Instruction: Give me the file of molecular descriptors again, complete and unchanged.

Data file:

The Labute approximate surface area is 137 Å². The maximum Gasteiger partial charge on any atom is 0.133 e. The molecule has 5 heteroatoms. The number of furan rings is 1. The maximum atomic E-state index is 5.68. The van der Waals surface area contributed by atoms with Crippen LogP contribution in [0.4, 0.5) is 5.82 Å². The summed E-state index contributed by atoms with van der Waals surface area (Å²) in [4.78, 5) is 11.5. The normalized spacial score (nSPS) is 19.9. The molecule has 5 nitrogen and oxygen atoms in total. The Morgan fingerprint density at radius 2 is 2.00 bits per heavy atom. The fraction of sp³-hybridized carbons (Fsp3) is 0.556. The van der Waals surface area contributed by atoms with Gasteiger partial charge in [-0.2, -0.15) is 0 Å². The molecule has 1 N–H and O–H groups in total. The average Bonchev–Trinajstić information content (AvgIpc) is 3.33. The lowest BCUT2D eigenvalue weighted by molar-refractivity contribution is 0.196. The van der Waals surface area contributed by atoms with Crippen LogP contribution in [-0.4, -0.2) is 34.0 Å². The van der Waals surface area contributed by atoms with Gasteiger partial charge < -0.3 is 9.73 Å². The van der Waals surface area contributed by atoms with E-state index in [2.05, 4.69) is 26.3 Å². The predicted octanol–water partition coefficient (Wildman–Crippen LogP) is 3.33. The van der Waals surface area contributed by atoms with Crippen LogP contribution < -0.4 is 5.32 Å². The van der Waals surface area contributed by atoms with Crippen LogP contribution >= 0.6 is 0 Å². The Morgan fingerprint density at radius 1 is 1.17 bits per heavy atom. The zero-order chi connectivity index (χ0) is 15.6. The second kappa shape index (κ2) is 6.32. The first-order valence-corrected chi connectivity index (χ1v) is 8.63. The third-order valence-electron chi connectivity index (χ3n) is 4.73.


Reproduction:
The Labute approximate surface area is 137 Å². The maximum Gasteiger partial charge on any atom is 0.133 e. The molecule has 5 heteroatoms. The number of furan rings is 1. The maximum atomic E-state index is 5.68. The van der Waals surface area contributed by atoms with Crippen LogP contribution in [0.4, 0.5) is 5.82 Å². The summed E-state index contributed by atoms with van der Waals surface area (Å²) in [4.78, 5) is 11.5. The normalized spacial score (nSPS) is 19.9. The molecule has 5 nitrogen and oxygen atoms in total. The Morgan fingerprint density at radius 2 is 2.00 bits per heavy atom. The fraction of sp³-hybridized carbons (Fsp3) is 0.556. The van der Waals surface area contributed by atoms with Gasteiger partial charge in [-0.2, -0.15) is 0 Å². The molecule has 1 N–H and O–H groups in total. The average Bonchev–Trinajstić information content (AvgIpc) is 3.33. The lowest BCUT2D eigenvalue weighted by molar-refractivity contribution is 0.196. The van der Waals surface area contributed by atoms with Crippen LogP contribution in [-0.4, -0.2) is 34.0 Å². The van der Waals surface area contributed by atoms with Gasteiger partial charge < -0.3 is 9.73 Å². The van der Waals surface area contributed by atoms with E-state index in [2.05, 4.69) is 26.3 Å². The predicted octanol–water partition coefficient (Wildman–Crippen LogP) is 3.33. The van der Waals surface area contributed by atoms with Crippen LogP contribution < -0.4 is 5.32 Å². The van der Waals surface area contributed by atoms with Crippen LogP contribution >= 0.6 is 0 Å². The Morgan fingerprint density at radius 1 is 1.17 bits per heavy atom. The zero-order chi connectivity index (χ0) is 15.6. The second kappa shape index (κ2) is 6.32. The first-order valence-corrected chi connectivity index (χ1v) is 8.63. The third-order valence-electron chi connectivity index (χ3n) is 4.73.